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Mehridian Sanders

Help identifying PCI card.

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I pulled this from a computer. I am pretty sure it is for a 286 PC. The part reads "PTI-210B" and underneath that is "2S/1P".

 

Normal google search found a similar card "PTI-210", but different in its jumper positions. Could this have been a prototype or engineering sample? Where would you go to look? I trust you all more than other places.

 

Thanks in advance!df21161440fff62ef78fb873da9a003a.jpg3ec47414fcb827de3f83f717e0a0a5b1.jpg

 

Sent from my SM-G955U using Tapatalk

 

 

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those serial/parallel cards were a nightmare. 10,000+ variants, and if the jumper settings were not silkscreened on the board, you have to hope that instructions were included

 

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I googled a datasheet for the big chip, VL16C452-QC. It is a:

 

Dual channel of VL16C450
Centronics printer interface
Two Serial interfaces

 

So, what you have is a RS232 card for IBM PC/AT. Actually I see tater1337 already identified it. Duh. You're the smarter potato today.

 

 

 

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Just now, FarmerPotato said:

I googled a datasheet for the big chip, VL16C452-QC. It is a:

 

Dual channel of VL16C450
Centronics printer interface
Two Serial interfaces

 

So, what you have is a RS232 card for IBM PC/AT. Actually I see tater1337 already identified it. Duh. You're the smarter potato today.

 

 

 

just quicker

it is a PC isa card for 8088 and 8086's (maybe 286 and 386) notice the missing gameport?
jumpers were for enabling the spare rs-232 and IRQ selection for the  serial ports

usually when you'd find these you'd swap them out for ones that had all the ports (PRN, S1,S2,joy) with silk screened jumpers so you could drop it in and not have to worry about documentation

maybe a camera angle from the other side so we can see all the jumper silk screening might help. I am betting the 2 pair are IRQ selection and the single jumper select is second serial enable

 

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Note, the "B" at the end of the part number explains much. That says this is a later revision of the board, which explains the differences in the positioning of the jumpers. Note also that it was originally designed to have a game connector at the top, which explains the large group of missing components. The first site I encountered with a series of DTK boards identified also only describes the PTI-210, and notes that it has two serial and one parallel port, which also matches your silkscreen data (2S/1P). You might get lucky and find a description of the 210B, but there are no guarantees.

Edited by Ksarul
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I went looking through the Total Hardware 99 archive and only came up with the earlier PTI-210 (using through-hole components). That's probably one of the more comprehensive sources of data on old PC bits out there. . .just search on TH99 or TH99FULL and you'll find a 160 MB file with a lot of different cards in it.

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I would hang on to that thing.  Never know when an LPT card will come in handy.  Personally, I would find an old junker to slip it into, then document what the jumpers do, tack a sticky note on it, and put it away in a static bag.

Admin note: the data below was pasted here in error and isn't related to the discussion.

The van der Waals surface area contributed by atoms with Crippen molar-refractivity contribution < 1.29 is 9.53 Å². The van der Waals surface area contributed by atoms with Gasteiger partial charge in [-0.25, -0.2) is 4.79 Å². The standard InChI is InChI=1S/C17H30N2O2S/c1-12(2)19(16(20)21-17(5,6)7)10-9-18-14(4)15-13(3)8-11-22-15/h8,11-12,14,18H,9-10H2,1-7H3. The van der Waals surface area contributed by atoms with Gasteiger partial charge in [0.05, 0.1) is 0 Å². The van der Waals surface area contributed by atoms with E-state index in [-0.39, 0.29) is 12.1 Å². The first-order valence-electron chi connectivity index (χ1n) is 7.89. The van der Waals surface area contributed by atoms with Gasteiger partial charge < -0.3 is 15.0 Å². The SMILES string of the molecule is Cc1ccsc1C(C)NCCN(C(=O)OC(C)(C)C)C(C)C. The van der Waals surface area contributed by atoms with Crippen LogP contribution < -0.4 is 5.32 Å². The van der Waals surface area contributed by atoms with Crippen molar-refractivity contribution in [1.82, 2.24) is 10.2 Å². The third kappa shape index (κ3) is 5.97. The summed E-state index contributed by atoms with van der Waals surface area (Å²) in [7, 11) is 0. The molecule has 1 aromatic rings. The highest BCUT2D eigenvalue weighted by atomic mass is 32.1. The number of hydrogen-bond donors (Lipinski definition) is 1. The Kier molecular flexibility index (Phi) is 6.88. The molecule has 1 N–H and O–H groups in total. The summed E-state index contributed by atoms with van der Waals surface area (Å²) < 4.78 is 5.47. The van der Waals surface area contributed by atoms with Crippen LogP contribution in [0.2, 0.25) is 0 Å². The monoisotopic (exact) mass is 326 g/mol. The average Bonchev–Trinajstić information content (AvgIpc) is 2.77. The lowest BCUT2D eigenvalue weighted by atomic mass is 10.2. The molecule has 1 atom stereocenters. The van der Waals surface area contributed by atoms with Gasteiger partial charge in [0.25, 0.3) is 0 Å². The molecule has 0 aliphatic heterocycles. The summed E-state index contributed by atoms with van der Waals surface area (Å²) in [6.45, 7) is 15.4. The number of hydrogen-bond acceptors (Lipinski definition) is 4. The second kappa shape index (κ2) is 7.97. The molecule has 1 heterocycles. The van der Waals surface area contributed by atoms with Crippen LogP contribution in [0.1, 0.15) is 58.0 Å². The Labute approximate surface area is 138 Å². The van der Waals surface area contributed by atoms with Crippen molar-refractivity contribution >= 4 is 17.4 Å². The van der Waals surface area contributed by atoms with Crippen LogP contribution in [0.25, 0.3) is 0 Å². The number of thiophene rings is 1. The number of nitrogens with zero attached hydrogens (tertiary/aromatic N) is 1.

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In the late 90s, before the rise of USB, many PCI chipset motherboards had integrated serial and LPT IO on the back. 

 

In this case, keeping that thing around is useful if you want to set up/load up some old vintage x86 machines, since you can use a copy of fastlynx to parallel transfer files over.  (It's basically like midnight commander, except it can transfer over an LPT cable, or a serial null-modem.  LPT was faster.)

 

Given how the prices on those things has exploded on Ebay, if you have any such old clunkers and you dont love them, load them up with FreeDos and some abandonware, and sell them for around 200$ a pop.

Edited by wierd_w

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On 12/1/2019 at 9:57 AM, wierd_w said:

In the late 90s, before the rise of USB, many PCI chipset motherboards had integrated serial and LPT IO on the back. 

 

In this case, keeping that thing around is useful if you want to set up/load up some old vintage x86 machines, since you can use a copy of fastlynx to parallel transfer files over.  (It's basically like midnight commander, except it can transfer over an LPT cable, or a serial null-modem.  LPT was faster.)

 

Given how the prices on those things has exploded on Ebay, if you have any such old clunkers and you dont love them, load them up with FreeDos and some abandonware, and sell them for around 200$ a pop.

I have a few such boards. The nice thing about this board is that I believe I can put a SATA SSD in the PCI port and have much faster response times for loading Win98 or XP. My choice is to make the one pictured a sort of NAS for Home. I have a few (closer to a Dozen) hard drives that have been wiped. probably use it for some Dos Games I still have lying about. Somehow I want to play Dune again. I think it was x286 or x386 era. More to Follow. 

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I sold tons of DTK´s stuff in the early 90s, and also remember knowing Billy Ho in person,

he was something like their president here in Germany, near Düsseldorf.

There were so many meetings, and parking my car every time backwards at the DTK loading ramp,

and driving home to my office, dragging the trailer hitch across the asphalt and throwing sparks :)

Years later, Billy went to (or founded) Fontex, then CAF, and I followed him up, as he only made great stuff & deals

 

 

Edited by Schmitzi
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